Additionally, while we can't change how the brain processes visuospatial information in dementia, scheduling regular vision checks at the eye doctor can help ensure that vision is functioning optimally and any glasses are of the correct prescription.

Frequently Asked Questions

  • What is a visuospatial problem?

    Visuospatial problems are difficulties understanding what we see around us and interpreting spatial relationships. This can include trouble recognizing faces, locating objects, reading, depth perception, and navigating movements. Visuospatial difficulties can be especially dangerous when it comes to driving a car, particularly with making turns and parking. 

  • What is spatial disorientation in dementia?

    Spacial disorientation is often one of the first symptoms of dementia. It involves being confused about your surroundings and can affect a person's ability to remember directions and recognize previously familiar locations. Spatial disorientation is one reason people with Alzheimer's are more likely to wander and get lost.

  • What type of dementia affects vision?

    While any form of dementia can affect vision, it is more common in some types of dementia than others. Vision problems are more likely to occur with:

    • Alzheimer's
    • Lewy body dementia
    • Posterior cortical atrophy
    • Vascular dementia
  • What is visual agnosia in dementia?

    Visual agnosia is the total or partial loss of recognizing and identifying familiar objects and/or people by sight. This can be a common symptom in dementia as the condition progresses. 

8 Sources
Verywell Health uses only high-quality sources, including peer-reviewed studies, to support the facts within our articles. Read our editorial process to learn more about how we fact-check and keep our content accurate, reliable, and trustworthy.
  1. Pal A, Biswas A, Pandit A. Study of visuospatial skill in patients with dementiaAnn Indian Acad Neurol. 2016;19(1):83–88. doi:10.4103/0972-2327.168636

  2. de Bruin N, Bryant DC, MacLean JN, Gonzalez CL. Assessing Visuospatial Abilities in Healthy Aging: A Novel Visuomotor TaskFront Aging Neurosci. 2016;8:7. doi:10.3389/fnagi.2016.00007

  3. Li X, Rastogi P, Gibbons JA, Chaudhury S. Visuo-cognitive skill deficits in Alzheimer's disease and Lewy body disease: A comparative analysisAnn Indian Acad Neurol. 2014;17(1):12–18. doi:10.4103/0972-2327.128530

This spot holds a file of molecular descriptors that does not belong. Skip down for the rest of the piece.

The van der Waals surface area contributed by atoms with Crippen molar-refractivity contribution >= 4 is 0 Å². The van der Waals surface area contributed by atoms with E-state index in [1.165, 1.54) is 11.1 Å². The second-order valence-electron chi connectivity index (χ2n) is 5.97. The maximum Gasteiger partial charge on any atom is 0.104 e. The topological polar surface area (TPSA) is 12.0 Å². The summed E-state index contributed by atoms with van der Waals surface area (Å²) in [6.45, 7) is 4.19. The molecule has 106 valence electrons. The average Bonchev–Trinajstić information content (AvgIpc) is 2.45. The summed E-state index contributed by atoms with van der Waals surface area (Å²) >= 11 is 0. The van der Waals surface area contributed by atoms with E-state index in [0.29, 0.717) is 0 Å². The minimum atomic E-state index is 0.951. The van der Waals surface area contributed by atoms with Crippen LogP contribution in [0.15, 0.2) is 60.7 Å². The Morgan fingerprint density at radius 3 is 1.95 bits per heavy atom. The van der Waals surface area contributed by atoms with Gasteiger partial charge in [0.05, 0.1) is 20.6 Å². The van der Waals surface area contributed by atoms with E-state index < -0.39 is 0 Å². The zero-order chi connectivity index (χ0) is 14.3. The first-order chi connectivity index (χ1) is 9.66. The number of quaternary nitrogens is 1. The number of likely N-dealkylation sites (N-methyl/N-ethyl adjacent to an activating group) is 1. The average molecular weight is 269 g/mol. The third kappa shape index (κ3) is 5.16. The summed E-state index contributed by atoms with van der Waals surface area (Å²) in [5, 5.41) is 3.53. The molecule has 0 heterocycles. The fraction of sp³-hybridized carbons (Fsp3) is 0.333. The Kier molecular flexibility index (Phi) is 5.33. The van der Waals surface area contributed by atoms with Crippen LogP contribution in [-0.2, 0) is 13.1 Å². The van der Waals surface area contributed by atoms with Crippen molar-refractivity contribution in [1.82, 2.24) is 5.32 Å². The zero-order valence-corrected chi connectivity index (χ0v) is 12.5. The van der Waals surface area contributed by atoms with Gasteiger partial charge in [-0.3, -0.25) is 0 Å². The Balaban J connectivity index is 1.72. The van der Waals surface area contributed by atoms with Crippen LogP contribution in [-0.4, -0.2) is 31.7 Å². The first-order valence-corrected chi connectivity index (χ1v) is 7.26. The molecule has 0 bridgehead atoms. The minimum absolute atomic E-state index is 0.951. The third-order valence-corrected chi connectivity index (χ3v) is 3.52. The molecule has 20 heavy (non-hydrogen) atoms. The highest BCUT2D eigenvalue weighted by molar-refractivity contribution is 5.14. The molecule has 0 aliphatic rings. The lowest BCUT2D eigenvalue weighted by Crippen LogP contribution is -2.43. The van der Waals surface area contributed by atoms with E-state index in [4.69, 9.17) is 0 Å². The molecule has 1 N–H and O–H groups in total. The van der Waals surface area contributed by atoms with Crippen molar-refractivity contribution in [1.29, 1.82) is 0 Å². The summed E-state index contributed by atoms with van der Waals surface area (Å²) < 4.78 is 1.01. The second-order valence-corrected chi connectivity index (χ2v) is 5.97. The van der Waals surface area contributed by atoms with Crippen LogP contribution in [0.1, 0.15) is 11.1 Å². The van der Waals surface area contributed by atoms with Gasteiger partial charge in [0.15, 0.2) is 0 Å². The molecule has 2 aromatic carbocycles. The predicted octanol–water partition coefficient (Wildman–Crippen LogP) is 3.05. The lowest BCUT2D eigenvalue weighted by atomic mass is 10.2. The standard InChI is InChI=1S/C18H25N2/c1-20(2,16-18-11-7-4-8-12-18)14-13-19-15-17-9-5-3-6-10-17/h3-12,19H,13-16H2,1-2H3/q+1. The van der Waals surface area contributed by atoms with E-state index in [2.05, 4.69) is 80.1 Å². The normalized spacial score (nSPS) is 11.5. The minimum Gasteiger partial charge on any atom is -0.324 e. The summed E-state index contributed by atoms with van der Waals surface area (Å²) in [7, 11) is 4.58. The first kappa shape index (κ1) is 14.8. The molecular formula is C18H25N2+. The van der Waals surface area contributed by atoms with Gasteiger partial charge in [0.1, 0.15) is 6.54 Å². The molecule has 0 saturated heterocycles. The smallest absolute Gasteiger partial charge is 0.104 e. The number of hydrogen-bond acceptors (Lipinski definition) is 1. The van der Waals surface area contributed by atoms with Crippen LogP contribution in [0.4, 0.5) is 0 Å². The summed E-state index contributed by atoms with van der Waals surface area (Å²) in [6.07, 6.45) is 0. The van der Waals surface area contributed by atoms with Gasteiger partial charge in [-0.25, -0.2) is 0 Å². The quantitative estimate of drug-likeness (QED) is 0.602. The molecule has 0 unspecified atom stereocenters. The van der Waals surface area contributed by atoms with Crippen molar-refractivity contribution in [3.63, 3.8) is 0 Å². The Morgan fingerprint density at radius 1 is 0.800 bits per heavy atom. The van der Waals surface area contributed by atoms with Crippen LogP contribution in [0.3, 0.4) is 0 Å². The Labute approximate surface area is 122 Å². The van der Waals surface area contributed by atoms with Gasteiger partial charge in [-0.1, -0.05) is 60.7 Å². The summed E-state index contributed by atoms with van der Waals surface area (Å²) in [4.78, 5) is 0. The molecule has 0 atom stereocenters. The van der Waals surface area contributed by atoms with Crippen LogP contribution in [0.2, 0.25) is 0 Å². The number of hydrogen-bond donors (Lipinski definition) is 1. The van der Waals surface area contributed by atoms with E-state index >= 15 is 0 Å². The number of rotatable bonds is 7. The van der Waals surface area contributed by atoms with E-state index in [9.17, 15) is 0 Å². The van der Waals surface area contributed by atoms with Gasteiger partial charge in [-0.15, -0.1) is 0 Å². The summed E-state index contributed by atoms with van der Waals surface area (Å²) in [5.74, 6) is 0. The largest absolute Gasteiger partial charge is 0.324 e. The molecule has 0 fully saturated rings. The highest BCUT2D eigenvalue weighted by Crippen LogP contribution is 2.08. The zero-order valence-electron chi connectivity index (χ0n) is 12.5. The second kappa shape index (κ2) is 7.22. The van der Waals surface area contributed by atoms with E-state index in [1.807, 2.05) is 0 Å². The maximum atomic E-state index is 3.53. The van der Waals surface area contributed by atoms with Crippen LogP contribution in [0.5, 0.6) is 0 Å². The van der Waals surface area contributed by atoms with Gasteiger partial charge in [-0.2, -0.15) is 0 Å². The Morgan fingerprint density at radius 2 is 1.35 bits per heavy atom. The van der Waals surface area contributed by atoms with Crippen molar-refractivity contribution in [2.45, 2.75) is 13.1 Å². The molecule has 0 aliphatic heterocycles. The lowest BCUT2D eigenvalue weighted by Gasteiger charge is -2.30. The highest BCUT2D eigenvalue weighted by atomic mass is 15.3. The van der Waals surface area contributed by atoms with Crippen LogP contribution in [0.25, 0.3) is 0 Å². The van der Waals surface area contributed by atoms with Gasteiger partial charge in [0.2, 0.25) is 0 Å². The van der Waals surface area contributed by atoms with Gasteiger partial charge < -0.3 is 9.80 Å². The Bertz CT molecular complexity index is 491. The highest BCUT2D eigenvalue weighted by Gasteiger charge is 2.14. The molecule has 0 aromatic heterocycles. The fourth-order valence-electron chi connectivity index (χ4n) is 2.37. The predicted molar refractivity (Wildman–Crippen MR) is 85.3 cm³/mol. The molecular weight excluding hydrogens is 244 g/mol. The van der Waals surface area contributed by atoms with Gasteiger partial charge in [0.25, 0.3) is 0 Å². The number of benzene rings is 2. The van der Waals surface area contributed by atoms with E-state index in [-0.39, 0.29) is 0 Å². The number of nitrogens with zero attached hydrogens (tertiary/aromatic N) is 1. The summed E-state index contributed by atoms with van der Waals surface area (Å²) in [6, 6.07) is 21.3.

4. Hamilton JM, Landy KM, Salmon DP, Hansen LA, Masliah E, Galasko D. Early Visuospatial Deficits Predict the Occurrence of Visual Hallucinations in Autopsy-Confirmed Dementia With Lewy BodiesThe American Journal of Geriatric Psychiatry. 2012;20(9):773-781. doi:10.1097/jgp.0b013e31823033bc

  5. Park J, Jeong E, Seomun G. The clock drawing test: A systematic review and meta‐analysis of diagnostic accuracyJournal of Advanced Nursing. 2018;74(12):2742-2754. doi:10.1111/jan.13810

  6. Quental NB, Brucki SM, Bueno OF. Visuospatial function in early Alzheimer's disease--the use of the Visual Object and Space Perception (VOSP) batteryPLoS One. 2013;8(7):e68398. doi:10.1371/journal.pone.0068398

  7. Puthusseryppady V, Emrich-Mills L, Lowry E, Patel M, Hornberger M. Spatial disorientation in Alzheimer's disease: the missing path from virtual reality to real world. Front Aging Neurosci. 2020;12:550514. doi:10.3389/fnagi.2020.550514

  8. Kumar A, Wroten M. Agnosia. In: StatPearls [Internet]. Treasure Island (FL): StatPearls Publishing; 2022.

Additional Reading
  • Expert Review of Neurotherapeutics. 2011 Nov; 11(11): 1579–1591. Distinguishing Alzheimer's disease from other major forms of dementia.

  • Neuropsychology. Nov 2008; 22(6): 729–737.Visuospatial Deficits Predict Rate of Cognitive Decline in Autopsy-Verified Dementia with Lewy Bodies.

  • PLoS One. 2013; 8(7): Visuospatial Function in Early Alzheimer’s Disease—The Use of the Visual Object and Space Perception (VOSP) Battery.

  • Possin KL. Visual Spatial Cognition in Neurodegenerative Disease. Neurocase. 2010;16(6):466-487. doi:10.1080/13554791003730600.

By Esther Heerema, MSW
Esther Heerema, MSW, shares practical tips gained from working with hundreds of people whose lives are touched by Alzheimer's disease and other kinds of dementia.